– You need to run binding setup code before your unit tests can run. Thus, in the strictest sense, you aren’t even able to unit test one class in isolation and you’re actually doing integration tests.
    – Your class now depends on one specific IoC implementation. Whereas with constructor-injected dependencies the class could be used without any IoC container.
    All possible uses of a service locator class promote the kind of bad design the two examples in your post show, that’s what makes it an anti-pattern.
    The replacement in ASP.NET MVC is straightforward constructor injection. Any ASP.NET MVC bridge for popular IoC containers offers constructor-injected controller factories. Scoping (singleton, thread, call, session) is easily configured through the bindings, unless you’re referring to something else.

    • Ehh. I don’t follow your comment at all? The example shown was to demonstrate where the pattern do not fit.
      ASP.NET MVC uses service location internally to allow devs to use constructor injection and that was my point. Without service location it would be impossible to do that.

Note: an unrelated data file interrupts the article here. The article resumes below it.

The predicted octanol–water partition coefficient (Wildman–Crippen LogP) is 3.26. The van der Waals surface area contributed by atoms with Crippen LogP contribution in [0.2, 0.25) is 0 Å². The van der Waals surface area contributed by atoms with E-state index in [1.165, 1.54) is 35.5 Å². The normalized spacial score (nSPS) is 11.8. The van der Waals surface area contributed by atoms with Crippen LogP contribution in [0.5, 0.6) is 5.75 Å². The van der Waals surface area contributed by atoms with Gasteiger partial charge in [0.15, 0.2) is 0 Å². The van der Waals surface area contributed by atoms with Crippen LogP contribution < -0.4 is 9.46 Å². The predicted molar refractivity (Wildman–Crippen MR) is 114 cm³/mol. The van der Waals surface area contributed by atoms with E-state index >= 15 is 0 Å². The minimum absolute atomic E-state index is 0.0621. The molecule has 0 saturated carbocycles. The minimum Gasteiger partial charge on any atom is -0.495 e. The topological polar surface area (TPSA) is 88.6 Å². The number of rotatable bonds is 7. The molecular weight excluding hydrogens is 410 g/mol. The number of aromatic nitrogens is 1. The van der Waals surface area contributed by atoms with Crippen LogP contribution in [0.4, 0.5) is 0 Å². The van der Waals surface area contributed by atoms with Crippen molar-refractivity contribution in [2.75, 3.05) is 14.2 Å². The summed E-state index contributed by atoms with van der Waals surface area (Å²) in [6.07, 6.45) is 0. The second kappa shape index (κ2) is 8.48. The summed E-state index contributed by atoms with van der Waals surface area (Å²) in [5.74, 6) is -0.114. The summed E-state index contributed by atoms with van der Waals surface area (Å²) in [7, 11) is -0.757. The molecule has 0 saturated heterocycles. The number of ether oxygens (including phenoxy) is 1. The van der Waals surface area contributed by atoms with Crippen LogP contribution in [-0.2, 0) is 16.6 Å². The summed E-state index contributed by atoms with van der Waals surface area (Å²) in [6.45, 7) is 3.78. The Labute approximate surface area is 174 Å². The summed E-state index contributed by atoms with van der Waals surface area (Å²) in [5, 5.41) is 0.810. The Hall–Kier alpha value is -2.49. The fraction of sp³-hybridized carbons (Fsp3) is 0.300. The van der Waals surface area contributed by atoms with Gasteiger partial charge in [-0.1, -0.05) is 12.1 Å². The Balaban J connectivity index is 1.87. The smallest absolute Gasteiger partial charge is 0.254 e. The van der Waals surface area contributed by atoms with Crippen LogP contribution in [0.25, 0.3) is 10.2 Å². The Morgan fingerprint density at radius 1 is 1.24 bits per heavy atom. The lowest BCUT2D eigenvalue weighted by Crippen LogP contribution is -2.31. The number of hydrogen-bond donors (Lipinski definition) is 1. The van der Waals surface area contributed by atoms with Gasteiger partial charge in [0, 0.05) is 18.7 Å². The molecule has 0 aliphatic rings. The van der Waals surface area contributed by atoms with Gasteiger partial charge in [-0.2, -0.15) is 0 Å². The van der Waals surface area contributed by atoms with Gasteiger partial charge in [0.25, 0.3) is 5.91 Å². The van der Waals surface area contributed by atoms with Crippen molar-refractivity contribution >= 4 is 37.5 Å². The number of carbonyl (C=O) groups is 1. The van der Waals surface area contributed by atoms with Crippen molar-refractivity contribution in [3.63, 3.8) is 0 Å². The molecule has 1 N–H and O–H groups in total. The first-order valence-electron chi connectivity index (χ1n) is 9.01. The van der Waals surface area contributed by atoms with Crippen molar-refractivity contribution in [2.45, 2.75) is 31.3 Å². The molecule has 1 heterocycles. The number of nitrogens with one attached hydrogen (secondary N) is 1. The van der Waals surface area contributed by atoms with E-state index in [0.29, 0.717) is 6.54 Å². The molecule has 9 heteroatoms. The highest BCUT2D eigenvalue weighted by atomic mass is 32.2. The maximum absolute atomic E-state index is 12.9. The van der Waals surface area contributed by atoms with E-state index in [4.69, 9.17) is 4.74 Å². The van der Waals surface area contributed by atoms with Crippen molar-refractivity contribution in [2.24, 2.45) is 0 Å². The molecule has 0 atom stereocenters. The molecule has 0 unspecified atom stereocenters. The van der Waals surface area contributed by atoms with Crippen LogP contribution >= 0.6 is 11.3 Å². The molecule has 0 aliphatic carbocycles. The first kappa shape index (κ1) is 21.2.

• crushcrush

        Not impossible. Maybe more verbose and explicit – that’s the whole argument against ServiceLocator, though. ServiceLocator is not explicit. It hides complexity.

        • It’s easy to say. Show me a less complex alternative. Regarding complexity. There are several patterns that do that. It’s in their purpose. For instance the Facade pattern and the Builder pattern. That doesn’t make them anti-patterns. Hiding complexity is not necessarily a bad thing if it makes the rest of the code easier to follow and maintain. Same thing goes for frameworks. Their entire purpose is to hide complexity.

  • C. Shea